Chirdeep Malhotra . Updated: 3/16/2021 4:54:36 PM Books and Authors

Author Interview: Shaurya Arya-Kanojia

Shaurya Arya-Kanojia currently lives with his family in New Delhi. He is an editor at the Ayaskala literary magazine, and some of his works have been published in popular literary journals like Cabinet of Heed, Babel Tower Notice Board, and Speculate This. He has recently come out with the psychological thriller novella, “End of the Rope”, which was featured in the Pune Lit Fest. In a candid chat with Chirdeep Malhotra, he talks about his latest book, his writing journey, his favourite books and authors, and much more. Read on!

Please tell us more about Shaurya Arya-Kanojia as a person.

‘Forever caught between what he wants to do and what he should do’ – is what’s going to be engraved on my tombstone. But seriously, I’d like to believe I am more optimistic and positive than I give myself credit for. I like crisp, sunny winter afternoons, colourful wallpapers, adrak chai, listening to 40’s and 50’s swing music, and wearing shirts at least a size bigger. What I don’t like, and am not proficient in, is managing, well, anything, (I’ve always been terrible at making executive decisions) and multitasking (complicates things way too much).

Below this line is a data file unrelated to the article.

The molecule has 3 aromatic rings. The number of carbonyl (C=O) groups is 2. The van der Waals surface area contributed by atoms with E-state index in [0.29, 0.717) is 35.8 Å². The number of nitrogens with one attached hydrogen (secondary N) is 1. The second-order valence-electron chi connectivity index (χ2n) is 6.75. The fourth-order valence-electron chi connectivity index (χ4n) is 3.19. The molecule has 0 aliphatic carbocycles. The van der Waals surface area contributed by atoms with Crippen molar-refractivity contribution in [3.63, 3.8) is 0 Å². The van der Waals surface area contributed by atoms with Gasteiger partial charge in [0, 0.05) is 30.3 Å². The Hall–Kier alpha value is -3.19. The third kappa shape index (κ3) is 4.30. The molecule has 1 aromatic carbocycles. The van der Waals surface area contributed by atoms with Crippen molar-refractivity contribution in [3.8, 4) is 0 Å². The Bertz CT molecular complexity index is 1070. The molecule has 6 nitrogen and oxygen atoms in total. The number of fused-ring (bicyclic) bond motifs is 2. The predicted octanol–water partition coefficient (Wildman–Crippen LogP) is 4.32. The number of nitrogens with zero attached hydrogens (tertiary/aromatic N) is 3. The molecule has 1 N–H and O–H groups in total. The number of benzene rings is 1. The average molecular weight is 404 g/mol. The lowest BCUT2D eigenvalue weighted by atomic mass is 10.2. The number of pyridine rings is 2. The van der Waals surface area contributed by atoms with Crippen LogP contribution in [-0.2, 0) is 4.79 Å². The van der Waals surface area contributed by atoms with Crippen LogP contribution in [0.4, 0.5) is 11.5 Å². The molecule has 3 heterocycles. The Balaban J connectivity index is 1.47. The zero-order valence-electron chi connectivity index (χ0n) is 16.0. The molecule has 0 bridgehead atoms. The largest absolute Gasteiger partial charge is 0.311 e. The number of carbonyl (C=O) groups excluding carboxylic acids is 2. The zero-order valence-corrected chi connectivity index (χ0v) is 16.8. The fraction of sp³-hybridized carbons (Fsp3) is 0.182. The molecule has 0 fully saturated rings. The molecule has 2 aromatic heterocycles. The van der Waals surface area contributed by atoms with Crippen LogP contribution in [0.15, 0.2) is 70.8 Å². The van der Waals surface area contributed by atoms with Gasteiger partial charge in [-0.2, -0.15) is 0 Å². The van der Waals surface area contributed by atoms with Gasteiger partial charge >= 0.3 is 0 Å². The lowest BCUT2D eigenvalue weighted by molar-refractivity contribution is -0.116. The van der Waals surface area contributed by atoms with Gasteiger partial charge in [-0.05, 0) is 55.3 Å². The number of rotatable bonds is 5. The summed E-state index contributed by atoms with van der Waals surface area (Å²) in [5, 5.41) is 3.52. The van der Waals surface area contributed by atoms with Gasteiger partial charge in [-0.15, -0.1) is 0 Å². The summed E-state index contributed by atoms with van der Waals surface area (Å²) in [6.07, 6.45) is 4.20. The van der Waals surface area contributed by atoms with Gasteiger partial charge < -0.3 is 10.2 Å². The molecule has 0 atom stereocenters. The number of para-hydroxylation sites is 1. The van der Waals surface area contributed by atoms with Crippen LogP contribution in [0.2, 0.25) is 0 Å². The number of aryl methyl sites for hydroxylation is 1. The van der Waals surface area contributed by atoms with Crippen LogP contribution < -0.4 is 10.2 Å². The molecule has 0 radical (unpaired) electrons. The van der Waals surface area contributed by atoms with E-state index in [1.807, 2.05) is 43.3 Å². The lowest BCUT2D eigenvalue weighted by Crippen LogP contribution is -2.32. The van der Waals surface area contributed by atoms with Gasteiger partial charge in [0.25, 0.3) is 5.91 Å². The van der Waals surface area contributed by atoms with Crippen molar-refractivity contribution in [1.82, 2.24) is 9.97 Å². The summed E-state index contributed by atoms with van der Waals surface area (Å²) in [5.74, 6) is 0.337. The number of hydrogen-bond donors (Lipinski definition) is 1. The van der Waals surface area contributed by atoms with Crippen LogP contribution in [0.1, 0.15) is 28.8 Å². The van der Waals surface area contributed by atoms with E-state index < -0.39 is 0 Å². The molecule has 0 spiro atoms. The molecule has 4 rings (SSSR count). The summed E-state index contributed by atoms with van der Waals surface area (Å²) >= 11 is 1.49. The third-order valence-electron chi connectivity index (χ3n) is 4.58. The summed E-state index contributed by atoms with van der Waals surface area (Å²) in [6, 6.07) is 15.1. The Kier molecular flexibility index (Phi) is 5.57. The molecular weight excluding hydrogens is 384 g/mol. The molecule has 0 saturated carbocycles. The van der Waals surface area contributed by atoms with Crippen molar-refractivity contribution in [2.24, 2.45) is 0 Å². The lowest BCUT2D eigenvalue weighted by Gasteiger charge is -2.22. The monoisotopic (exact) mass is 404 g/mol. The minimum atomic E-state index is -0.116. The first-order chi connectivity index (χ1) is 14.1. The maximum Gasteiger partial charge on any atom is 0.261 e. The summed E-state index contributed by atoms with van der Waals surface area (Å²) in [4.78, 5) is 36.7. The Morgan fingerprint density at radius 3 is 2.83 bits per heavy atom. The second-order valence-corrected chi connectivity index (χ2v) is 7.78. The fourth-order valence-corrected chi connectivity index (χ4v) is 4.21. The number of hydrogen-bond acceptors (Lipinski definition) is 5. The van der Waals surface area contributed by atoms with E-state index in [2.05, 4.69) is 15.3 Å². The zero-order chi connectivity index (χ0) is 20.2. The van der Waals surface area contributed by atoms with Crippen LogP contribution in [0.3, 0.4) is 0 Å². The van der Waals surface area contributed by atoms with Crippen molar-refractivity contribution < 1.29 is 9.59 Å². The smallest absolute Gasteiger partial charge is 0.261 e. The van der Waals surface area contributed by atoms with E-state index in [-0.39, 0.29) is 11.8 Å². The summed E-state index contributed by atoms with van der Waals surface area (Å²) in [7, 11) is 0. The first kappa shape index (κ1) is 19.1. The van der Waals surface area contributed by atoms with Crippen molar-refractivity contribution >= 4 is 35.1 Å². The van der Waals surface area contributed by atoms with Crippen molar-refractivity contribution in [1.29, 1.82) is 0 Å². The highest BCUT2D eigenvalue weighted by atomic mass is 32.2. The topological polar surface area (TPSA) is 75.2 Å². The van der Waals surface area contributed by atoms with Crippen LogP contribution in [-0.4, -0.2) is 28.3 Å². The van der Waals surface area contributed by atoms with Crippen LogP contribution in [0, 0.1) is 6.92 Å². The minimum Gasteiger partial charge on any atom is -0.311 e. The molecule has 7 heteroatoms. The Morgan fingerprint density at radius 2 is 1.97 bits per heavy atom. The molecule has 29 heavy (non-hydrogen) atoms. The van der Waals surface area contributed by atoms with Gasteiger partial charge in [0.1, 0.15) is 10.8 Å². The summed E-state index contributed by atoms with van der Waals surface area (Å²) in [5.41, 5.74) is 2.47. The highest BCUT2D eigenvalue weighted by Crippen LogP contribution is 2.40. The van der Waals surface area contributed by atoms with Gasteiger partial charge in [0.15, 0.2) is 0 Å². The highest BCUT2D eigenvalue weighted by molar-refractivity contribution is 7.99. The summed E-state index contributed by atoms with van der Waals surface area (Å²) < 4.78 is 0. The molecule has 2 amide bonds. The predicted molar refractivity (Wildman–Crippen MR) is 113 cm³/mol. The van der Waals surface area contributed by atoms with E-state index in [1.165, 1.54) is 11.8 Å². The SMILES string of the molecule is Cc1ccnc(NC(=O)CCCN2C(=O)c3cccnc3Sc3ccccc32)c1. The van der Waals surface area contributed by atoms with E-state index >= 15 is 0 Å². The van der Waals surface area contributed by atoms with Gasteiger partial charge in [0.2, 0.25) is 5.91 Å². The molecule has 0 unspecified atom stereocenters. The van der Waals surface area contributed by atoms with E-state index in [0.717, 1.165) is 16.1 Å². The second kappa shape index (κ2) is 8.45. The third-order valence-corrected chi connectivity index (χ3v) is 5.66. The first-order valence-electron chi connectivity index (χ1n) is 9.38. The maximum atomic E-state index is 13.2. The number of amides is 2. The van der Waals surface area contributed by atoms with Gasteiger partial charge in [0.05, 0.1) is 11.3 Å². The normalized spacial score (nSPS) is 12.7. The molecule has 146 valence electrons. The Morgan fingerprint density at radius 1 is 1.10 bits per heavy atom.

Has writing always been a part of your life? Or did you chance upon it later on and then instantly fell in love with it?

I barely wrote, or even read, when I was in school and college. But I used to love going to the movies, or Torrent-ing them. I guess my fascination for storytelling developed from movie watching. When I did pick up reading after college (something I would change if I could go back in time), storytelling became more accessible to me; something I could see myself pursuing. I picked up a handful freelance writing jobs, writing articles and developing content for companies. Gradually, I started writing for myself, which included occasional blogging and writing stories/poetry. And a few years down the line, I wrote the story which would go on to become “End of the Rope”.

Please tell us more about your book “End of the Rope”.

If I have to label it, I’d say “End of the Rope” is a psychological thriller, a genre that I have a deep interest in. The story unravels in the form of a conversation between the two central protagonists who meet under, let’s say, unsuspecting and perhaps even ordinary circumstances. The real reason behind this not-so-chance encounter is what forms the backbone of the story. The story probes the lives of the two women in question, both of whom are desperately trying to keep up their appearances and masking their vulnerabilities. With each chapter, you get to dig a little deeper into their lives and are closer to knowing the purpose behind this encounter.

How did the idea of writing this book originate? When did you start writing this book and how long did it take you to finish it?